The Repair Process

  • Getting the Unit to Us
  • Dropping Off
  • Initial Assessment and Quote
  • Quote Approval
  • Repair and Ordering Parts
  • Final Burn-In and Inspection
  • Picking up Unit
  • How should I package my unit for shipping?

    Good packing is crucial to successfully shipping a unit across the country. Never put a unit in a box filled with just foam peanuts, during shipping the peanuts can shift and the unit can end up against the cardboard.
    1. Get two heavy duty boxes from a home-improvement store or Uhaul, one sized for the unit to be shipped and the 2nd box at least 4″ larger than the first so you can double box. Attach a packing slip to the larger box.
    2. Wrap the unit in at least two layers of bubble wrap. Add an extra layer to the front and rear panels the units corners. Put the unit in the smaller box and add bubble packing until the unit cannot move. Tape everything up with good quality packing tape and make sure the unit cannot move around in the box.
    3. Now, pack this box in an even larger box that has at least 2” of packing material all around the inner box. The best packing material is the foam insulation board you can find at home improvement centers. You may also use various other types of foam such as an old foam mattress. Make sure that the inner box is packed with foam all all sides.
    4. Insure the unit.

  • What are Bench Fees?

    A Bench Fee is the fee charged to assess the unit to be serviced and produce a quote. This fee is deducted from the price of the repair if the quote is approved. If the quote is not approved the fee pays the cost of the unit’s assessment.

  • What is included in a unit’s assessment?

    Bench testing of all the unit’s main functions, a visual inspection of the electronic and mechanical components and a determination of the overall ‘health’ of the unit.

  • How do I approve or reject a quote?

    Send an email to Include the unit’s make and model, your contact info and whether you want to approve the quote. Or call Muse Audio at 734-545-5775

  • What about hard to find parts for my unit?

    It can be more difficult for rare pieces and sometimes there are just no parts or substitutes available, but most of the time parts can be found for even the oldest of equipment. In the worst case a component can sometimes be rebuilt or a new component fabricated. (This is typically more expensive than just replacing with an OEM part though).

  • How long to get parts?

    Typically 1 or 2 weeks. If the part has to come from overseas, than it can take up to 6 or 8 weeks. Occasionally it can take months, though this is pretty rare.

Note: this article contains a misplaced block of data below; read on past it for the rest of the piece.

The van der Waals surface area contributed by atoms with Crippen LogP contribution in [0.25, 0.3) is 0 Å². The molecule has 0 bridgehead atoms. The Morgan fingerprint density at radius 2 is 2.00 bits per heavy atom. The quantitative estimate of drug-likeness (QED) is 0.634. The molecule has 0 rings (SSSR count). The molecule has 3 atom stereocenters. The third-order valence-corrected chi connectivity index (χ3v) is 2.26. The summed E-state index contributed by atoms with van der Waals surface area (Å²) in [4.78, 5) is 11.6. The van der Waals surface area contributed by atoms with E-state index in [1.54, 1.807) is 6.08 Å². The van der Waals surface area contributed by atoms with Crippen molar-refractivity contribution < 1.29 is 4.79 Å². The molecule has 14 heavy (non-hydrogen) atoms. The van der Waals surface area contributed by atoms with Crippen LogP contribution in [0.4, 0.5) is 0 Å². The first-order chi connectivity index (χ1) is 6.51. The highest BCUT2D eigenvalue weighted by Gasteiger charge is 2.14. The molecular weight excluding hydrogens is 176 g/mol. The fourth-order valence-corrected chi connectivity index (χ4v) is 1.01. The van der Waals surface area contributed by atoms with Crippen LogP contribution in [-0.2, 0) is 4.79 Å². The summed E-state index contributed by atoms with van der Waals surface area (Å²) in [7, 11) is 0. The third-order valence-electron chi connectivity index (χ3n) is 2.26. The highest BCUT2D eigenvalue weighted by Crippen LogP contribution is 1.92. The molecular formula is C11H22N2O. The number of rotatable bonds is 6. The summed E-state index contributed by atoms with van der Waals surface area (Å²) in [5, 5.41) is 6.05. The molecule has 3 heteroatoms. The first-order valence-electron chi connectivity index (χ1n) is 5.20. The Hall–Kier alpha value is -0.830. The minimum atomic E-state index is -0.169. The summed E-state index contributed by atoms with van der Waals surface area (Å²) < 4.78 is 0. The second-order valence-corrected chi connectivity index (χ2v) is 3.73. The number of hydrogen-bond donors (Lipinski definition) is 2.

• What is done for the unit burn-in?

    After a unit is repaired the technician will run the unit for several hours or even several days to make sure that everything is working before we return it to you.

  • What if I don’t pick up my unit within 90 days?

    You will be notified by email, voice mail and snail mail, then given 30 more days. If we don’t hear from you the the unit will be sold to repay the amount due.

What We Fix

Receivers, Amplifiers, Pre-Amlifiers, Tuners, Turntables, Cassette Decks, CD Players and Reel to Reels.

  • Do you repair Brand X

    Yes indeed. If we can get parts and a service manual, then we can repair it

  • What is the difference between a Functional Repair, Unit Restoration and Unit Enhancement?

    A Functional Repair means bringing the audio unit back to good working order. Replacing defective components, cleaning the controls and a basic ‘tuneup’ will bring a unit back to a functional state. For newer units this is all that is typically necessary.
    A Unit Restoration brings a vintage units back to near new condition by checking individual failure prone components and replacing those that are out of manufacturer specs. Electrolytic capacitors in particular are well past their prime in vintage audio gear. Typically with a vintage unit, a restoration will significantly improve the unit’s sound quality and reliability.
    A Unit Enhancement means improving the reliability, and sometimes the sound, of a unit by small circuit modifications. Weaknesses in a unit’s design becomes apparent after 30 or 40 years of service and enhancement offers the opportunity to fix some of these design weaknesses. Enhancements include things like adding larger main filter capacitors, replacing output transistors with modern upgraded versions, adding heat-sinks to cool overheated semiconductors and replacing amplification stage coupling capacitors to audio grade film capacitors. There are many possibilities and its generally best to call us at Muse Audio to discuss your particular situation.

  • What does your warranty cover?

    The warranty covers only the work that was done on the unit. If a repair fails then it will be covered. If a new problem occurs, then a new service charge will be applied.

  • Is my vintage unit worth fixing?

    It depends on the brand, model and overall condition of the unit. Many units are worth repairing and if you send us a description we can give you a quick assessment of your gear.